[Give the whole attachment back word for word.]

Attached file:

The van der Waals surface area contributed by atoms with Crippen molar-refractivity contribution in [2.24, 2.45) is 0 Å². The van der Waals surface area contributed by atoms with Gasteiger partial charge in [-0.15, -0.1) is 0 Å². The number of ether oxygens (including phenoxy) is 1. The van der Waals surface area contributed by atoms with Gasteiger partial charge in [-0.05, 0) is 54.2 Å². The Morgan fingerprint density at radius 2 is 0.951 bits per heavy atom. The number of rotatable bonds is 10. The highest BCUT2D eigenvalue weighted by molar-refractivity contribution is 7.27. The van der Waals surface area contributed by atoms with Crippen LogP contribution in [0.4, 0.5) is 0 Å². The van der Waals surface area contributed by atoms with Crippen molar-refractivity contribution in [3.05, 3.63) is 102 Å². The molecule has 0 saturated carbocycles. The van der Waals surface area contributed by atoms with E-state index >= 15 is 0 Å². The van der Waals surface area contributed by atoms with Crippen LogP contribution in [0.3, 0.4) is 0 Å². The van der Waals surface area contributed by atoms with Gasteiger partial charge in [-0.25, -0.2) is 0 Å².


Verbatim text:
The van der Waals surface area contributed by atoms with Crippen molar-refractivity contribution in [2.24, 2.45) is 0 Å². The van der Waals surface area contributed by atoms with Gasteiger partial charge in [-0.15, -0.1) is 0 Å². The number of ether oxygens (including phenoxy) is 1. The van der Waals surface area contributed by atoms with Gasteiger partial charge in [-0.05, 0) is 54.2 Å². The Morgan fingerprint density at radius 2 is 0.951 bits per heavy atom. The number of rotatable bonds is 10. The highest BCUT2D eigenvalue weighted by molar-refractivity contribution is 7.27. The van der Waals surface area contributed by atoms with Crippen LogP contribution in [0.4, 0.5) is 0 Å². The van der Waals surface area contributed by atoms with Crippen molar-refractivity contribution in [3.05, 3.63) is 102 Å². The molecule has 0 saturated carbocycles. The van der Waals surface area contributed by atoms with E-state index >= 15 is 0 Å². The van der Waals surface area contributed by atoms with Crippen LogP contribution in [0.3, 0.4) is 0 Å². The van der Waals surface area contributed by atoms with Gasteiger partial charge in [-0.25, -0.2) is 0 Å².